The TWiVers discuss the declining readability of scientific texts, and review the use of self-inactivating rabies virus for tracing neural circuits.
Hosts: Vincent Racaniello, Dickson Despommier, Rich Condit, and Kathy Spindler
Guest: Brianne Barker
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Download TWiV 461 (79 MB .mp3, 127 min)
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Links for this episode
- Meet the Microbiologist
- TWiV 1: West Nile Virus
- Decreasing readability of scientific texts (eLife)
- Measure text readability
- Tracing neural circuits with self-inactivating rabies virus (Cell)
- Cre driver network (NIH)
- Monosynaptic tracing with rabies virus (Neuron)
- Letters read on TWiV 461
This episode is brought to you by the Defense Threat Reduction Agency. Part of the U.S. Department of Defense, the Agency’s Chemical and Biological Technologies Department hosts the 2017 Chemical and Biological Defense Science & Technology Conference to exchange information on the latest and most dynamic developments for countering chemical and biological weapons of mass destruction. Find out more at http://www.cbdstconference.com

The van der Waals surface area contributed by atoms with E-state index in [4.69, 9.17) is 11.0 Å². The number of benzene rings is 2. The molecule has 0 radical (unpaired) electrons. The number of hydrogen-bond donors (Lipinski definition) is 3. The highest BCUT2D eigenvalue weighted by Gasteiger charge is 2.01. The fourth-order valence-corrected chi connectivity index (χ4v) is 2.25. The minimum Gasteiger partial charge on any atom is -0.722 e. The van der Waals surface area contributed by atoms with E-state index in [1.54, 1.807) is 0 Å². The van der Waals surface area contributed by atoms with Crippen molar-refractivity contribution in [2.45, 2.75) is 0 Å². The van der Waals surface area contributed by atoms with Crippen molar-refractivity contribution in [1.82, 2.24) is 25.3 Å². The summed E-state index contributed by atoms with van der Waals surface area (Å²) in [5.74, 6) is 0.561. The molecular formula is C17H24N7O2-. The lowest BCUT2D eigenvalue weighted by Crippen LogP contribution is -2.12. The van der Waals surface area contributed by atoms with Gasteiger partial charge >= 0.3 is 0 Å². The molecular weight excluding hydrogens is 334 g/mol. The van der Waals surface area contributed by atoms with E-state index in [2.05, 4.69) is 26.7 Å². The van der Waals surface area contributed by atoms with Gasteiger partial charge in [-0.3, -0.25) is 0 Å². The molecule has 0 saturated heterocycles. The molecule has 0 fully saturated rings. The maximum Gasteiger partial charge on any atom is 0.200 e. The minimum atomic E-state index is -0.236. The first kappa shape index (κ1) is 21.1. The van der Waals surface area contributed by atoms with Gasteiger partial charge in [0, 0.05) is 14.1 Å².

Weekly Science Picks
Kathy –Best eclipse video (to date) and solargraph
Dickson – Photos by Will Eades
Brianne – Pale Rider by Laura Spinney
Rich – “Supergenes” Drive Evolution
Vincent –Anatomy of a Moral Panic
Intro music is by Ronald Jenkees.
Send your virology questions and comments to email@example.com
The link for Rich’s pick takes me to a subscriber page. Here is the summary page, for people who have institutional access: http://science.sciencemag.org/content/357/6356/1083
It looks like the two main ruff papers are open access: 1) https://www.nature.com/ng/journal/v48/n1/full/ng.3430.html 2) https://www.nature.com/ng/journal/v48/n1/full/ng.3443.html
Supergene inversions do sound intriguing, maybe worth revisiting on TWiEvo.
Great show, as usual. Thanks for reading my long email.